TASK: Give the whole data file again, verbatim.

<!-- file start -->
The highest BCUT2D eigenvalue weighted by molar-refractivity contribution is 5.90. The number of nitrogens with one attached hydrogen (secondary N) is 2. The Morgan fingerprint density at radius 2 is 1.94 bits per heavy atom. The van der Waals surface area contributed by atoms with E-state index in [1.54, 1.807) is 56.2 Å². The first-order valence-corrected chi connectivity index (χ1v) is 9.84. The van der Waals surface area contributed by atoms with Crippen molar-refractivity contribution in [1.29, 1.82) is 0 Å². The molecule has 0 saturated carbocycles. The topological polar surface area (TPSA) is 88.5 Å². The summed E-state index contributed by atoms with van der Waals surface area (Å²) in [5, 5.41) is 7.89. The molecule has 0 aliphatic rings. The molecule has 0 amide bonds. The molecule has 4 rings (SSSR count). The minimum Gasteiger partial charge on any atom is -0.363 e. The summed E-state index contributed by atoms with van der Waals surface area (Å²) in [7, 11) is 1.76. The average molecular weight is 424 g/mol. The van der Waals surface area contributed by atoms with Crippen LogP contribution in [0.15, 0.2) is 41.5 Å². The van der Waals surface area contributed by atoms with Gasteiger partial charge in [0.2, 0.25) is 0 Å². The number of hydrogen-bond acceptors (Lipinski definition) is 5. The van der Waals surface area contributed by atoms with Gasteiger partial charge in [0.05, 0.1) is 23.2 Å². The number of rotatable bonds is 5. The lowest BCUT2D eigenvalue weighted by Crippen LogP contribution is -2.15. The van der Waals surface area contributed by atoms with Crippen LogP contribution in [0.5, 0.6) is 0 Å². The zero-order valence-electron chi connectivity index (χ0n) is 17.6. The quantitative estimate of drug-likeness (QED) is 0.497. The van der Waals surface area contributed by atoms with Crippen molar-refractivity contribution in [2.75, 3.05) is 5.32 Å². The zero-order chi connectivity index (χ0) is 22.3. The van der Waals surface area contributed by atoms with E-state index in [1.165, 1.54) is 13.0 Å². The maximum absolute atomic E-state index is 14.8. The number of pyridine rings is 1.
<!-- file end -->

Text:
The highest BCUT2D eigenvalue weighted by molar-refractivity contribution is 5.90. The number of nitrogens with one attached hydrogen (secondary N) is 2. The Morgan fingerprint density at radius 2 is 1.94 bits per heavy atom. The van der Waals surface area contributed by atoms with E-state index in [1.54, 1.807) is 56.2 Å². The first-order valence-corrected chi connectivity index (χ1v) is 9.84. The van der Waals surface area contributed by atoms with Crippen molar-refractivity contribution in [1.29, 1.82) is 0 Å². The molecule has 0 saturated carbocycles. The topological polar surface area (TPSA) is 88.5 Å². The summed E-state index contributed by atoms with van der Waals surface area (Å²) in [5, 5.41) is 7.89. The molecule has 0 aliphatic rings. The molecule has 0 amide bonds. The molecule has 4 rings (SSSR count). The minimum Gasteiger partial charge on any atom is -0.363 e. The summed E-state index contributed by atoms with van der Waals surface area (Å²) in [7, 11) is 1.76. The average molecular weight is 424 g/mol. The van der Waals surface area contributed by atoms with Crippen LogP contribution in [0.15, 0.2) is 41.5 Å². The van der Waals surface area contributed by atoms with Gasteiger partial charge in [0.2, 0.25) is 0 Å². The number of hydrogen-bond acceptors (Lipinski definition) is 5. The van der Waals surface area contributed by atoms with Gasteiger partial charge in [0.05, 0.1) is 23.2 Å². The number of rotatable bonds is 5. The lowest BCUT2D eigenvalue weighted by Crippen LogP contribution is -2.15. The van der Waals surface area contributed by atoms with Crippen LogP contribution in [0.5, 0.6) is 0 Å². The zero-order valence-electron chi connectivity index (χ0n) is 17.6. The quantitative estimate of drug-likeness (QED) is 0.497. The van der Waals surface area contributed by atoms with Crippen molar-refractivity contribution in [2.75, 3.05) is 5.32 Å². The zero-order chi connectivity index (χ0) is 22.3. The van der Waals surface area contributed by atoms with E-state index in [1.165, 1.54) is 13.0 Å². The maximum absolute atomic E-state index is 14.8. The number of pyridine rings is 1.